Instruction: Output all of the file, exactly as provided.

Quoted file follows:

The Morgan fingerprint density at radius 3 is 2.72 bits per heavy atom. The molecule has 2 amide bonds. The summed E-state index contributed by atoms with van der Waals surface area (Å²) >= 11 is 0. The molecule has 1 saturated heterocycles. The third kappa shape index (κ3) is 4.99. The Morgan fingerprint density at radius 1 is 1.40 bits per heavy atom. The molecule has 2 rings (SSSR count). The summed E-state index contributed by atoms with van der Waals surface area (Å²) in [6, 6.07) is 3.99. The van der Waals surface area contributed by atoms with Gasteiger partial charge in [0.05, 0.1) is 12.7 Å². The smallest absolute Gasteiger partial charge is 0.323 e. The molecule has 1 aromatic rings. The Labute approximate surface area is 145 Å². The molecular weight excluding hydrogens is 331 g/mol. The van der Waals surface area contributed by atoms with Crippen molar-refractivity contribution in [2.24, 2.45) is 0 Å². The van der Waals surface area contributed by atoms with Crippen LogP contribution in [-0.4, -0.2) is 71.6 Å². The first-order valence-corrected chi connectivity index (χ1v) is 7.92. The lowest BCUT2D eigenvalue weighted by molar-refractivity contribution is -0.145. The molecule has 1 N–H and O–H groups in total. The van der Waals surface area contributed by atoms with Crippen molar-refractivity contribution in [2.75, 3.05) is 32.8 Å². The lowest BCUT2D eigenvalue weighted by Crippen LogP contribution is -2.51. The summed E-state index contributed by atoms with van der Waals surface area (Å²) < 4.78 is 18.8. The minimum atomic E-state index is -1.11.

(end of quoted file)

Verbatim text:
The Morgan fingerprint density at radius 3 is 2.72 bits per heavy atom. The molecule has 2 amide bonds. The summed E-state index contributed by atoms with van der Waals surface area (Å²) >= 11 is 0. The molecule has 1 saturated heterocycles. The third kappa shape index (κ3) is 4.99. The Morgan fingerprint density at radius 1 is 1.40 bits per heavy atom. The molecule has 2 rings (SSSR count). The summed E-state index contributed by atoms with van der Waals surface area (Å²) in [6, 6.07) is 3.99. The van der Waals surface area contributed by atoms with Gasteiger partial charge in [0.05, 0.1) is 12.7 Å². The smallest absolute Gasteiger partial charge is 0.323 e. The molecule has 1 aromatic rings. The Labute approximate surface area is 145 Å². The molecular weight excluding hydrogens is 331 g/mol. The van der Waals surface area contributed by atoms with Crippen molar-refractivity contribution in [2.24, 2.45) is 0 Å². The van der Waals surface area contributed by atoms with Crippen LogP contribution in [-0.4, -0.2) is 71.6 Å². The first-order valence-corrected chi connectivity index (χ1v) is 7.92. The lowest BCUT2D eigenvalue weighted by molar-refractivity contribution is -0.145. The molecule has 1 N–H and O–H groups in total. The van der Waals surface area contributed by atoms with Crippen molar-refractivity contribution in [2.75, 3.05) is 32.8 Å². The lowest BCUT2D eigenvalue weighted by Crippen LogP contribution is -2.51. The summed E-state index contributed by atoms with van der Waals surface area (Å²) < 4.78 is 18.8. The minimum atomic E-state index is -1.11.